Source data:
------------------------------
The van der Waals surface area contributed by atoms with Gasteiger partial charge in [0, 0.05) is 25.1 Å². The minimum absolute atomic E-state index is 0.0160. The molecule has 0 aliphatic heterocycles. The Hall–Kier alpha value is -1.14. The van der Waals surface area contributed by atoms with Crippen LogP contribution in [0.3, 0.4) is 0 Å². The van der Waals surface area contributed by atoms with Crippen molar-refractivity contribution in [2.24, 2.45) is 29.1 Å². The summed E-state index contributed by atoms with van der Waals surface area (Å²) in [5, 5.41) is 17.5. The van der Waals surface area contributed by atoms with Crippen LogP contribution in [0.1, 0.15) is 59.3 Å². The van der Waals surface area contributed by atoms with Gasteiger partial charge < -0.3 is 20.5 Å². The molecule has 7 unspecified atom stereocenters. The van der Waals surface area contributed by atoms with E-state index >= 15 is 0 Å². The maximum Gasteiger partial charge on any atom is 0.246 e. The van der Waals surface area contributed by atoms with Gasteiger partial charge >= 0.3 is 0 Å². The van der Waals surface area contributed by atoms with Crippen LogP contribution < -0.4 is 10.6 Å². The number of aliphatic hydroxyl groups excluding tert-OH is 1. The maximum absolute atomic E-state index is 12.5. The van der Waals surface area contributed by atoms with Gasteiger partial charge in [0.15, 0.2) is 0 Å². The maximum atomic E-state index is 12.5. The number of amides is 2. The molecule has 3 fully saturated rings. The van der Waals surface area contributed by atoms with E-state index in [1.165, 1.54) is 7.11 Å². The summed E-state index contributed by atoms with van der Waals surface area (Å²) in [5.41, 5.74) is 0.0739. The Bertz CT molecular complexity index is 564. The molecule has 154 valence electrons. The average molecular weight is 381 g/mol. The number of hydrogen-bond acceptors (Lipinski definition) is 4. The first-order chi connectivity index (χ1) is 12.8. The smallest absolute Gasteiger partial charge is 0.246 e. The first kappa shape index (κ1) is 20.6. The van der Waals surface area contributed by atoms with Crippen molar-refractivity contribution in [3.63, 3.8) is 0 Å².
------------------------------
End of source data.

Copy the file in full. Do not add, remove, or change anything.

The van der Waals surface area contributed by atoms with Gasteiger partial charge in [0, 0.05) is 25.1 Å². The minimum absolute atomic E-state index is 0.0160. The molecule has 0 aliphatic heterocycles. The Hall–Kier alpha value is -1.14. The van der Waals surface area contributed by atoms with Crippen LogP contribution in [0.3, 0.4) is 0 Å². The van der Waals surface area contributed by atoms with Crippen molar-refractivity contribution in [2.24, 2.45) is 29.1 Å². The summed E-state index contributed by atoms with van der Waals surface area (Å²) in [5, 5.41) is 17.5. The van der Waals surface area contributed by atoms with Crippen LogP contribution in [0.1, 0.15) is 59.3 Å². The van der Waals surface area contributed by atoms with Gasteiger partial charge < -0.3 is 20.5 Å². The molecule has 7 unspecified atom stereocenters. The van der Waals surface area contributed by atoms with E-state index >= 15 is 0 Å². The maximum Gasteiger partial charge on any atom is 0.246 e. The van der Waals surface area contributed by atoms with Gasteiger partial charge >= 0.3 is 0 Å². The van der Waals surface area contributed by atoms with Crippen LogP contribution < -0.4 is 10.6 Å². The number of aliphatic hydroxyl groups excluding tert-OH is 1. The maximum absolute atomic E-state index is 12.5. The van der Waals surface area contributed by atoms with Gasteiger partial charge in [0.15, 0.2) is 0 Å². The maximum atomic E-state index is 12.5. The number of amides is 2. The molecule has 3 fully saturated rings. The van der Waals surface area contributed by atoms with E-state index in [1.165, 1.54) is 7.11 Å². The summed E-state index contributed by atoms with van der Waals surface area (Å²) in [5.41, 5.74) is 0.0739. The Bertz CT molecular complexity index is 564. The molecule has 154 valence electrons. The average molecular weight is 381 g/mol. The number of hydrogen-bond acceptors (Lipinski definition) is 4. The first-order chi connectivity index (χ1) is 12.8. The smallest absolute Gasteiger partial charge is 0.246 e. The first kappa shape index (κ1) is 20.6. The van der Waals surface area contributed by atoms with Crippen molar-refractivity contribution in [3.63, 3.8) is 0 Å².